Afatinib (Gilotrif) tablets were approved by the FDA in mid-2013 as a first-line oral treatment for non–small-cell lung cancer with epidermal growth factor receptor (EGFR) mutations. The FDA approved afatinib concurrently with the companion diagnostic (EGFR RGQ PCR Kit), which helps determine if a patient’s lung cancer cells express the EGFR mutations. Therefore, afatinib joins a growing group of anticancer drugs that have been launched with companion diagnostics to appropriately target this drug for the treatment of patients who are most likely to benefit from it—a growing trend in oncology therapies.

Hepatitis C Treatments in the Spotlight in 2013


In the United States, there are approximately 3.2 million persons who have chronic HCV infection, many of whom will develop chronic liver disease, cirrhosis, and liver cancer if left untreated.

The first of 2 new HCV treatments, simeprevir (Olysio; Janssen Biotech) was approved in November 2013. This drug is an oral capsule that is intended to be used as part of a combination regimen for the treatment of chronic HCV infection in adults, including patients with compensated cirrhosis or other stable liver disease. Simeprevir is indicated, in combination with peginterferon alfa and ribavirin, for the treatment of infections caused by HCV genotype 1, according to the drug’s labeling.7 The addition of simeprevir to the treatment regimen resulted in up to 80% of clinical trial participants with genotype 1 HCV infection becoming free of infection after completing their treatment. Genotype 1 infections are more difficult to treat than some other genotypes of HCV infection, and the results of the clinical trials were considered a significant advance.7

The second agent to be approved for HCV infection was sofosbuvir (Sovaldi; Gilead Sciences). Sofosbuvir oral tablets are used as part of a regimen for the treatment of chronic HCV infection caused by viruses of genotypes 1, 2, 3, or 4. According to the FDA, sofosbuvir is the first drug that can be used without an interferon agent to treat certain types of chronic HCV infection.8

These 2 new agents are just the beginning of a new era in HCV infection treatment that will ultimately result in better cure rates and all-oral treatments for the majority of patients with this type of infection.

Significant Advances in Other Therapeutic Categories

Many other important approvals or expanded indications for existing drugs occurred in 2013. Dimethyl fumarate (Tecfidera; Biogen Idec) became the third oral agent approved for adults with relapsing forms of MS. Additions to the arsenal of agents to treat pulmonary arterial hypertension (PAH) included macitentan (Opsumit; Actelion), an oral endothelin receptor antagonist, and riociguat (Adempas; Bayer HealthCare), which represents a new class of therapies for PAH. Riociguat belongs to a class of drugs called soluble guanylate cyclase stimulators that help arteries relax to increase blood flow and decrease blood pressure.

Not all significant new therapies approved in 2013 were specialty agents. It is beyond the scope of this introduction to mention all the newly released agents; significant small-molecule agents approved by the FDA in 2013 include:

  • Canagliflozin (Invokana; Janssen Pharmaceuticals), the first treatment for diabetes approved in a new class of drugs known as sodium-glucose cotransporter 2 inhibitors. This new agent works by blocking the reabsorption of glucose by the kidney, increasing glucose excretion, and lowering blood glucose levels in diabetic patients who have elevated blood glucose levels
  • Levomilnacipran extended-release capsules (Fetzima; Forest Laboratories), a serotonin and norepinephrine reuptake inhibitor, received a new FDA indication for the treatment of major depressive disorders in adults
  • The combination of fluticasone furoate and vilanterol­—an inhaled corticosteroid and a long-acting beta2-­adrenergic agonist (Breo Ellipta; GlaxoSmithKline)—was approved as an inhaled long-term, once-daily maintenance treatment of airflow obstruction in patients with chronic obstructive pulmonary disease (COPD), including chronic bronchitis and/or emphysema. It is also indicated to reduce exacerbations of COPD in patients with a history of exacerbations.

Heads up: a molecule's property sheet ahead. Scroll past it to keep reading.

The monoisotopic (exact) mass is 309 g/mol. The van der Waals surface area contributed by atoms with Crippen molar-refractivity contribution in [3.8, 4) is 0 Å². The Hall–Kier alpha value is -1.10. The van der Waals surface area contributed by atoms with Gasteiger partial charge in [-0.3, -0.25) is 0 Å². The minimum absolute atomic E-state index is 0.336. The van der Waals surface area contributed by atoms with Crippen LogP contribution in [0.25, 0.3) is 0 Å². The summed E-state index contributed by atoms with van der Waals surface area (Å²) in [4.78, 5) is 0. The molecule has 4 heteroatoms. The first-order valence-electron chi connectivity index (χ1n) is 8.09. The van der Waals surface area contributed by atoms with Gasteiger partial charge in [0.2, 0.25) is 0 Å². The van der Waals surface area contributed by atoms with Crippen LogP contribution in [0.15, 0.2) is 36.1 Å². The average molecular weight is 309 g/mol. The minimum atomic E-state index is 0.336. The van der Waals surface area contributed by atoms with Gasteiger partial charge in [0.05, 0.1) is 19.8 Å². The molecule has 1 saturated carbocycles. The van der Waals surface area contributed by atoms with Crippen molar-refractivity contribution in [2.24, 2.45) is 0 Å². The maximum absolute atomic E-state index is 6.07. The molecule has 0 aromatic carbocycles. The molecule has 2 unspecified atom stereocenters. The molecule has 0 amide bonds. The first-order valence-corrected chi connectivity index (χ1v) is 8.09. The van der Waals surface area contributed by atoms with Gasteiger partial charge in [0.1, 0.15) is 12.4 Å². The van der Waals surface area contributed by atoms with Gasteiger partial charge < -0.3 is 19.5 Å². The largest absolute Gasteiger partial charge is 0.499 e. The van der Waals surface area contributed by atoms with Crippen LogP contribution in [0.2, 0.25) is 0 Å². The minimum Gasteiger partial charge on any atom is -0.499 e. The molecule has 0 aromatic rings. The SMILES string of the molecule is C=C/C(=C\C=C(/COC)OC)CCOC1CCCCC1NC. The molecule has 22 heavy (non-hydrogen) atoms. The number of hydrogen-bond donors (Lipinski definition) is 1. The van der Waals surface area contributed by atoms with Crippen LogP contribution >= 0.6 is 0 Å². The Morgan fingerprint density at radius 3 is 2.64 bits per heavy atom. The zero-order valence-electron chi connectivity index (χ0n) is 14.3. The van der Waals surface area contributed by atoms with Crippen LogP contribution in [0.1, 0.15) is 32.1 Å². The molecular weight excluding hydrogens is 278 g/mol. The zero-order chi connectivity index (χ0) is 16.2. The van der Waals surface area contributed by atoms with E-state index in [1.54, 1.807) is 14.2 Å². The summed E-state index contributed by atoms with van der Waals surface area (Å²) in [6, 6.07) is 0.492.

Looking Forward

For the drug industry, and for all healthcare stakeholders, 2013 included the release of many new and innovative therapies. Although the approvals of new drugs did not match the 15-year high seen in 2012, there were many approvals for novel agents that offer first-in-class treatments for patients with serious diseases. As we enter 2014, the pipeline of new agents, particularly specialty agents and therapies for cancer, is robust, and we will likely see another year of significant growth for the drug industry and for patients.

Author Disclosure Statement

Dr Owens is a consultant to Allergan, Biogen Idec, Boston Scientific, CardioDx, Crescendo Bioscience, Eli Lilly, Johnson & Johnson, and Millennium Pharmaceuticals.


References

  1. US Food and Drug Administration. Center for Drug Evaluation and Research. Approved drugs 2013. January 2014. www.fda.gov/downloads/drugs/development approvalprocess/druginnovation/ucm381803.pdf. Accessed February 28, 2014.
  2. Specialty drugs account for more than half of approved drugs in 2013. Specialty PharmaJournal.com. Updated January 3, 2014. www.specialtypharmajournal.com/index.php?option=com_content&view=article&id=4655:specialty-drugs-account-for-more-than-half-of-approved-drugs-in-2013&catid=403:business-news& Itemid=841. Accessed January 5, 2014.
  3. US Food and Drug Administration. Fact sheet: breakthrough therapies. Updated August 21, 2013. www.fda.gov/regulatoryinformation/legislation/federalfooddrugand cosmeticactfdcact/significantamendmentstothefdcact/fdasia/ucm329491.htm. Accessed February 28, 2014.
  4. Vertex. Vertex outlines corporate strategy and defines key 2013 business priorities. January 6, 2013. http://investors.vrtx.com/releasedetail.cfm?ReleaseID=731630. Accessed February 28, 2014.
  5. Carroll J. J&J, Pharmacyclics win early approval for ‘breakthrough’ cancer drug ibrutinib. FierceBiotech. November 13, 2013. www.fiercebiotech.com/story/jj-pharma cyclics-win-early-approval-breakthrough-cancer-drug-ibrutinib/2013-11-13. Accessed February 27, 2014.
  6. CenterWatch. Gazyva (obinutuzumab). www.centerwatch.com/drug-information/fda-approved-drugs/drug/1292/gazyva-obinutuzumab. Accessed February 27, 2014.
  7. Traynor K. Simeprevir approved for hepatitis C virus infection. November 25, 2013. www.ashp.org/menu/News/PharmacyNews/NewsArticle.aspx?id=3988. Accessed February 23, 2014.
  8. Traynor K. Sofosbuvir approved for chronic hepatitis C infection. December 9, 2013. www.ashp.org/menu/News/PharmacyNews/NewsArticle.aspx?id=3993. Accessed February 23, 2014.